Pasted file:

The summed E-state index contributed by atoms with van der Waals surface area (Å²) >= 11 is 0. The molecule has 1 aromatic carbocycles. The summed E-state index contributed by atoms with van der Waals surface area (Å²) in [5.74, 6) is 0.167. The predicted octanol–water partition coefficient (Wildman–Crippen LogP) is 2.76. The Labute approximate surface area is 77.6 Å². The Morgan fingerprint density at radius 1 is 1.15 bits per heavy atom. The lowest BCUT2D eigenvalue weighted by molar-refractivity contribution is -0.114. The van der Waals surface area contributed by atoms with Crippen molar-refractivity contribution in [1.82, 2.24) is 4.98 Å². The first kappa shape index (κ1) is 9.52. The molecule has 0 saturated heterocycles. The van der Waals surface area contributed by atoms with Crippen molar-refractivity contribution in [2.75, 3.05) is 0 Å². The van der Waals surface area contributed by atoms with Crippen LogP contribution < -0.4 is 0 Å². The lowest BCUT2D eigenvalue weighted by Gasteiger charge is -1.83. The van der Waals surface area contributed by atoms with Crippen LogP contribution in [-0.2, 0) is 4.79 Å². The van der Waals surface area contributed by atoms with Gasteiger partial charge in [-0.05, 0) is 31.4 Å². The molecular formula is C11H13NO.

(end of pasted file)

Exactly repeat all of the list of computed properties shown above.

The summed E-state index contributed by atoms with van der Waals surface area (Å²) >= 11 is 0. The molecule has 1 aromatic carbocycles. The summed E-state index contributed by atoms with van der Waals surface area (Å²) in [5.74, 6) is 0.167. The predicted octanol–water partition coefficient (Wildman–Crippen LogP) is 2.76. The Labute approximate surface area is 77.6 Å². The Morgan fingerprint density at radius 1 is 1.15 bits per heavy atom. The lowest BCUT2D eigenvalue weighted by molar-refractivity contribution is -0.114. The van der Waals surface area contributed by atoms with Crippen molar-refractivity contribution in [1.82, 2.24) is 4.98 Å². The first kappa shape index (κ1) is 9.52. The molecule has 0 saturated heterocycles. The van der Waals surface area contributed by atoms with Crippen molar-refractivity contribution in [2.75, 3.05) is 0 Å². The van der Waals surface area contributed by atoms with Crippen LogP contribution < -0.4 is 0 Å². The lowest BCUT2D eigenvalue weighted by Gasteiger charge is -1.83. The van der Waals surface area contributed by atoms with Crippen LogP contribution in [-0.2, 0) is 4.79 Å². The van der Waals surface area contributed by atoms with Gasteiger partial charge in [-0.05, 0) is 31.4 Å². The molecular formula is C11H13NO.